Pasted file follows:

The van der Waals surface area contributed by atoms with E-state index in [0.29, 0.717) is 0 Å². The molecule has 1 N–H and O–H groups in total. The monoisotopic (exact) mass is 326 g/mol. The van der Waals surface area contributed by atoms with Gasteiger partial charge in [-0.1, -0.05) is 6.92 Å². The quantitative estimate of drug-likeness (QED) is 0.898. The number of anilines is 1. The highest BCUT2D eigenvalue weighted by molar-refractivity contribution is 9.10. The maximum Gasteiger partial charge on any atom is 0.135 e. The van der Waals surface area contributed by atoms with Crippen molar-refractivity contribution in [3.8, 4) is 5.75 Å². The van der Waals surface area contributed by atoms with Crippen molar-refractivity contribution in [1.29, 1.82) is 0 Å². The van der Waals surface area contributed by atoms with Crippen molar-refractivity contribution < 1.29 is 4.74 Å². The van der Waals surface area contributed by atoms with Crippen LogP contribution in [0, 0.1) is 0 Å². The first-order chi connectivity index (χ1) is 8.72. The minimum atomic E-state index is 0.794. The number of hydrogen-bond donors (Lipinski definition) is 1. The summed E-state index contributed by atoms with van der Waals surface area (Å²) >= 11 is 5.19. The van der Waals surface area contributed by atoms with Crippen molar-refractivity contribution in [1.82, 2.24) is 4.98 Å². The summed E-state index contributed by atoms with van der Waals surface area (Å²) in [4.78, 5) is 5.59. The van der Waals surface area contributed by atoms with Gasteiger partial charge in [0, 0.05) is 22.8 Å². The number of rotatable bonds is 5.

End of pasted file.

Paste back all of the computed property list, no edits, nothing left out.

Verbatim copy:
The van der Waals surface area contributed by atoms with E-state index in [0.29, 0.717) is 0 Å². The molecule has 1 N–H and O–H groups in total. The monoisotopic (exact) mass is 326 g/mol. The van der Waals surface area contributed by atoms with Gasteiger partial charge in [-0.1, -0.05) is 6.92 Å². The quantitative estimate of drug-likeness (QED) is 0.898. The number of anilines is 1. The highest BCUT2D eigenvalue weighted by molar-refractivity contribution is 9.10. The maximum Gasteiger partial charge on any atom is 0.135 e. The van der Waals surface area contributed by atoms with Crippen molar-refractivity contribution in [3.8, 4) is 5.75 Å². The van der Waals surface area contributed by atoms with Crippen molar-refractivity contribution in [1.29, 1.82) is 0 Å². The van der Waals surface area contributed by atoms with Crippen molar-refractivity contribution < 1.29 is 4.74 Å². The van der Waals surface area contributed by atoms with Crippen LogP contribution in [0, 0.1) is 0 Å². The first-order chi connectivity index (χ1) is 8.72. The minimum atomic E-state index is 0.794. The number of hydrogen-bond donors (Lipinski definition) is 1. The summed E-state index contributed by atoms with van der Waals surface area (Å²) >= 11 is 5.19. The van der Waals surface area contributed by atoms with Crippen molar-refractivity contribution in [1.82, 2.24) is 4.98 Å². The summed E-state index contributed by atoms with van der Waals surface area (Å²) in [4.78, 5) is 5.59. The van der Waals surface area contributed by atoms with Gasteiger partial charge in [0, 0.05) is 22.8 Å². The number of rotatable bonds is 5.